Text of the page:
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Group files suit over Glendale’s tiered water rates

Monthly water charges in the city of Glendale
(Steve Greenberg / Times Community News)

Glendale’s water rates are arbitrary and illegal, a group of residents claims in a lawsuit, alleging current fees aren’t backed by research and fall outside state regulations.

The complaint, filed in January by the Glendale Coalition for Better Government, says charges for four categories of customers, including single-family home and multifamily residents, fail to comply with a state law that requires prices to be in line with the cost of providing the water.

The consulting firm that designed the rate structure, however, argues the rates are fair and legally sound. In addition to generating millions in needed reserves for Glendale Water & Power, Bartle Wells Associates says the structure promotes conservation.

The tiered system, approved last year by the Glendale City Council, bases rate on consumption. The more you use, the more you pay.

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Currently, single-family homes pay $2.27 per 100 cubic feet for the first six such units, a total of 748 gallons. Once a home goes past that, residents are charged $2.80 for the next six 100-cubic-foot units, $3.18 for the next 13 units past that point, and $3.86 per unit for any usage above 2,500 cubic feet of water.

Harry Zavos, one of the coalition’s board members, said that type of breakdown violates Proposition 218 because the law mandates fees shall not exceed the proportional cost of the service.

“If [customers] are charged differently, it has to be based on the fact that there’s an empirical basis for differential costs of providing that water,” he said.

Zavos argues that the 600-cubic-foot level shouldn’t be the peaking factor for single-family homeowners, but rather, based on his own calculations, 1,800 cubic feet. That figure, he says, represents the average monthly use.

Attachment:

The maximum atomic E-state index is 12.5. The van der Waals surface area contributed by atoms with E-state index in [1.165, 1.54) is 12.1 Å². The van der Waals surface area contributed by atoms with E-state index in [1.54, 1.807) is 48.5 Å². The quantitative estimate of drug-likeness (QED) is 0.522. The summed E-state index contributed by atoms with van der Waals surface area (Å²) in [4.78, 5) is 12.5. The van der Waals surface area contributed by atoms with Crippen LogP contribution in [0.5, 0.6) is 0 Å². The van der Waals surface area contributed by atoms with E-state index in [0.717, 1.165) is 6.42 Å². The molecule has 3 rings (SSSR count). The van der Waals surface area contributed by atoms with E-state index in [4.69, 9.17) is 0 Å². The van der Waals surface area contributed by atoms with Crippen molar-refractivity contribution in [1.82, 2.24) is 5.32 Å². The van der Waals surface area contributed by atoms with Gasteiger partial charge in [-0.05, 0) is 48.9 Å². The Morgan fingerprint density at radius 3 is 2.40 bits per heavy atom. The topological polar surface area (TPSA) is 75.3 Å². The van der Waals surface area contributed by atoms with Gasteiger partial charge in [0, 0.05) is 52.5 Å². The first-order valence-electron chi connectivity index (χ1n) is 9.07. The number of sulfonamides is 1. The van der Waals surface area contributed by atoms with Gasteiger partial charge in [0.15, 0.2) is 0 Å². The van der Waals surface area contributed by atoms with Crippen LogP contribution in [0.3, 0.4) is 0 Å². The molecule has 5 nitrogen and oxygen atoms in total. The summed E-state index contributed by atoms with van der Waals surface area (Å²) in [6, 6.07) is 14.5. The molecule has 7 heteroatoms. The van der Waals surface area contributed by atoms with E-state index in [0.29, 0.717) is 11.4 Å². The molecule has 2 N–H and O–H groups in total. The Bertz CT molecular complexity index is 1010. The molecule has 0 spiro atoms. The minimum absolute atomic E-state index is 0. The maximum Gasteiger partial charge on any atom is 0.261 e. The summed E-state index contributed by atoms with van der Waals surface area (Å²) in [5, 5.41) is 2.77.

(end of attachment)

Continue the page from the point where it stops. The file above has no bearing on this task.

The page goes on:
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Under current rates, a single-family home customer would be charged $49.50 for 1,800 cubic feet of water. If the lowest-tier rate stayed in effect until 1,800 cubic feet were used, that amount would drop to $40.86, a savings of $8.64 per family, per month.

City officials, however, say the analysis by Bartle Wells Associates comprehensively shows how the water rates match up to the cost of getting water to users’ taps.

City Atty. Mike Garcia said the approach does not violate state law regarding water rates.

“We feel comfortable and confident that our study allocates costs that are proportional,” he said.

In a lengthy report presented to the council last year when the tiers and rates were being considered, the firm noted the system was designed with several aims in mind, including compliance with Proposition 218, funding the utility’s long-term costs of providing service and providing a balance between keeping revenue stable and giving incentives for conservation.

The rate increases, phased in during a four-year period, amount to about $4.4 million in utility reserves by 2018.

A successful suit in Orange County has agencies around the state scrambling regarding tiered rates.

Late last month, a state appellate court upheld a decision ruling that San Juan Capistrano’s tiered water rates violate Proposition 218, and ordered the Orange County city to revise them.

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But Garcia said Glendale will have a better chance at defending its rate structure.

“Our record is significantly better,” he said. “Our study was done using proper methodology.”

The lawsuit is the second legal action the coalition has taken against the city.

In 2014, the same group filed a complaint claiming the annual transfer of millions of dollars from electrical-rate revenues to the city’s general fund is illegal unless the funds are coming from a surplus.

About $80 million has been transferred in the past five years, which the coalition wants returned to Glendale Water & Power. The group claims the transfers amount to a hidden tax, artificially inflating utility rates.

The city has said the practice was approved by local voters in the 1940s.

City Manager Scott Ochoa said the matter will likely be resolved in court sometime this summer and, if the city loses, the absence of a transfer would be a $20-million loss to the general fund.

At that point, he said the council would have to consider whether to hold a special election asking voters if they would be willing to pay more, for example, for utility users tax rates or some other form of special assessment.

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